The premise of this book was excellent, but the characters were incredibly stereotyped and the plot was an absolute mess.

Also, I don't know why Walters had to call Richard Burton 'Richard Burton' throughout the book. There was only one character called Richard, so there was no need to hammer home the surname quite like he did. It sounds like a minor issue but, truly, you'll see what I mean if you read the book.

I wouldn't, though, if I were you.
Profile Image for kate.
682 reviews
December 16, 2012
I am not going to recommend you read this because you will judge me for it long before you tire of the written tics, redundancy, and the repeated use of characters' full names.

If you were to read this, explicitly violating my not-recommendation and expunging my role in the whole thing, the last quarter of the book might be the best, save for the last chapter which is one of those annoying scrolling summaries at the end of a film of all of the characters' happy endings. A very wrong note. The author should have taken a lesson from his own Lydia.

I don't know if "it was okay" (2 stars) or if I actually "liked it" (3 stars). Tough call, Goodreads.

(Full disclosure: this was my first book finished after reading Margaret Atwood, so, you know, selection effects/comparison bias/ridiculously high bar/doomed.)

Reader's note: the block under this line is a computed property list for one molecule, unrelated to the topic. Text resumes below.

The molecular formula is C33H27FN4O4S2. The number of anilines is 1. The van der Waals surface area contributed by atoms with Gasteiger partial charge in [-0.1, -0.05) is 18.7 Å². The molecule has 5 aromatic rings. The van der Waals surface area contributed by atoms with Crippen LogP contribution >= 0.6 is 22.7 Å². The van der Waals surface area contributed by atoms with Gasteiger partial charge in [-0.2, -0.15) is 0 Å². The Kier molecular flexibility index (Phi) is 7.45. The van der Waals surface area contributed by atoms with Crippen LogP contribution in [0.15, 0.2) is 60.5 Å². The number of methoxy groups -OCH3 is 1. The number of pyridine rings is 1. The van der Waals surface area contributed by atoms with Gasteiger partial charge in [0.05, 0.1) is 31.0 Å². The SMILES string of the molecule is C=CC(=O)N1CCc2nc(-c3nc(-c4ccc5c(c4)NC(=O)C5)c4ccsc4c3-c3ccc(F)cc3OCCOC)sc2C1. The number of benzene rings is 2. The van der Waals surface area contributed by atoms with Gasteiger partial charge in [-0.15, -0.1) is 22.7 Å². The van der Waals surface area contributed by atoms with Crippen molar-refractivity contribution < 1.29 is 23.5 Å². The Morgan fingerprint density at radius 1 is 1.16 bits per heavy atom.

Profile Image for Kelly (and the Book Boar).
2,483 reviews7,779 followers
February 9, 2015
Find all of my reviews at: http://52bookminimum.blogspot.com/

Beautiful Ruins was the third book in my library Winter Reading Challenge. I don't know wtf is going on, but I'm having a hell of a time finding a winner. Curse you, library!!!!

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Nah, not really. In all seriousness, if I weren't such a voracious reader I would have been able to find plenty of good books on the recommendation list . . . but since I've already read Eleanor & Park and The Lover's Dictionary and High Fidelity, etc., etc., etc. I was down to some slim pickings.

When I read the synopsis of (yet another) back and forth timeline story that begins with a chance encounter between an American actress and an Italian innkeeper back in the 60s which then bounces to present day and the arrival of an elderly Italian man at a movie studio, my mind automatically wanted this story . . .

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Things didn't work out quite as planned. Instead I ended up with not only the story of the innkeep and the actress, but also the story of the schmarmy movie producer and his assistant and the unemployed screenwriter and and a womanizing has-been musician and RICHARD BURTON?!?!?!?!?. I love ensemble casts, but they are VERY hard to write successfully. Beautiful Ruins had plenty of characters, but unfortunately (for me, at least) they all lacked depth (or I flat-out didn't give a rip about them).

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This is one of those books that I'm glad I'm reviewing, because in six months (or maybe even three since I'm an idiot) my memory will fail me and I'll see that beautiful cover and blurb and think "Oh, I should read that." It's that forgettable.